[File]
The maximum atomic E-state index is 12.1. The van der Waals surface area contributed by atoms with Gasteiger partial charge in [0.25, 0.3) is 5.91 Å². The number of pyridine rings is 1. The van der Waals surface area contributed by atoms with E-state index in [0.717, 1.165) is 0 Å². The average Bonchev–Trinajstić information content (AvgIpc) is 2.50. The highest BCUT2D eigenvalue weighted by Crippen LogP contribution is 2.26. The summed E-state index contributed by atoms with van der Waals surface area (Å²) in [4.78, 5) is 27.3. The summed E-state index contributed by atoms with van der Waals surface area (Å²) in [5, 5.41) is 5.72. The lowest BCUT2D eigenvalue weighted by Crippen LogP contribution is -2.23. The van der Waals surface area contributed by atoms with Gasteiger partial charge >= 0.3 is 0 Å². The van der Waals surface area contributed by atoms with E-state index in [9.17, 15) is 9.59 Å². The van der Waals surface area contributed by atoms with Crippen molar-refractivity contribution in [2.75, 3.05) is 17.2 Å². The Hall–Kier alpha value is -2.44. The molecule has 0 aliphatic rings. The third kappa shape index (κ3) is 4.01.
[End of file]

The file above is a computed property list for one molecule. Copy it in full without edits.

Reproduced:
The maximum atomic E-state index is 12.1. The van der Waals surface area contributed by atoms with Gasteiger partial charge in [0.25, 0.3) is 5.91 Å². The number of pyridine rings is 1. The van der Waals surface area contributed by atoms with E-state index in [0.717, 1.165) is 0 Å². The average Bonchev–Trinajstić information content (AvgIpc) is 2.50. The highest BCUT2D eigenvalue weighted by Crippen LogP contribution is 2.26. The summed E-state index contributed by atoms with van der Waals surface area (Å²) in [4.78, 5) is 27.3. The summed E-state index contributed by atoms with van der Waals surface area (Å²) in [5, 5.41) is 5.72. The lowest BCUT2D eigenvalue weighted by Crippen LogP contribution is -2.23. The van der Waals surface area contributed by atoms with Gasteiger partial charge >= 0.3 is 0 Å². The van der Waals surface area contributed by atoms with E-state index in [9.17, 15) is 9.59 Å². The van der Waals surface area contributed by atoms with Crippen molar-refractivity contribution in [2.75, 3.05) is 17.2 Å². The Hall–Kier alpha value is -2.44. The molecule has 0 aliphatic rings. The third kappa shape index (κ3) is 4.01.